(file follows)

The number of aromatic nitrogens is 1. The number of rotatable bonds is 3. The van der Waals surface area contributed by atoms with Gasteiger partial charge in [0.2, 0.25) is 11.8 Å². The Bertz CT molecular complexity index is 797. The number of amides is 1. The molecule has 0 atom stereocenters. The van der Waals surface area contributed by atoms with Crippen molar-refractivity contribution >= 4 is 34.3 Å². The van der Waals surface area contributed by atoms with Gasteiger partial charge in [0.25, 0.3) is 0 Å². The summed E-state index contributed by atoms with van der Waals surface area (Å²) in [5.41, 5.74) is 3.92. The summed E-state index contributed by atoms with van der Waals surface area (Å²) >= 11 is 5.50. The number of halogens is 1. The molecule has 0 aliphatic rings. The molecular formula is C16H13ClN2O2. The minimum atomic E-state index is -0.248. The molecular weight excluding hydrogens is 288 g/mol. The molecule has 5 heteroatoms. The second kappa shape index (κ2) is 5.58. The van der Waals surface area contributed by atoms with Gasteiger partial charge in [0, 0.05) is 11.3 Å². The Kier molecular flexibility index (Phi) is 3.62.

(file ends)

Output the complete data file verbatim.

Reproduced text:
The number of aromatic nitrogens is 1. The number of rotatable bonds is 3. The van der Waals surface area contributed by atoms with Gasteiger partial charge in [0.2, 0.25) is 11.8 Å². The Bertz CT molecular complexity index is 797. The number of amides is 1. The molecule has 0 atom stereocenters. The van der Waals surface area contributed by atoms with Crippen molar-refractivity contribution >= 4 is 34.3 Å². The van der Waals surface area contributed by atoms with Gasteiger partial charge in [0.25, 0.3) is 0 Å². The summed E-state index contributed by atoms with van der Waals surface area (Å²) in [5.41, 5.74) is 3.92. The summed E-state index contributed by atoms with van der Waals surface area (Å²) >= 11 is 5.50. The number of halogens is 1. The molecule has 0 aliphatic rings. The molecular formula is C16H13ClN2O2. The minimum atomic E-state index is -0.248. The molecular weight excluding hydrogens is 288 g/mol. The molecule has 5 heteroatoms. The second kappa shape index (κ2) is 5.58. The van der Waals surface area contributed by atoms with Gasteiger partial charge in [0, 0.05) is 11.3 Å². The Kier molecular flexibility index (Phi) is 3.62.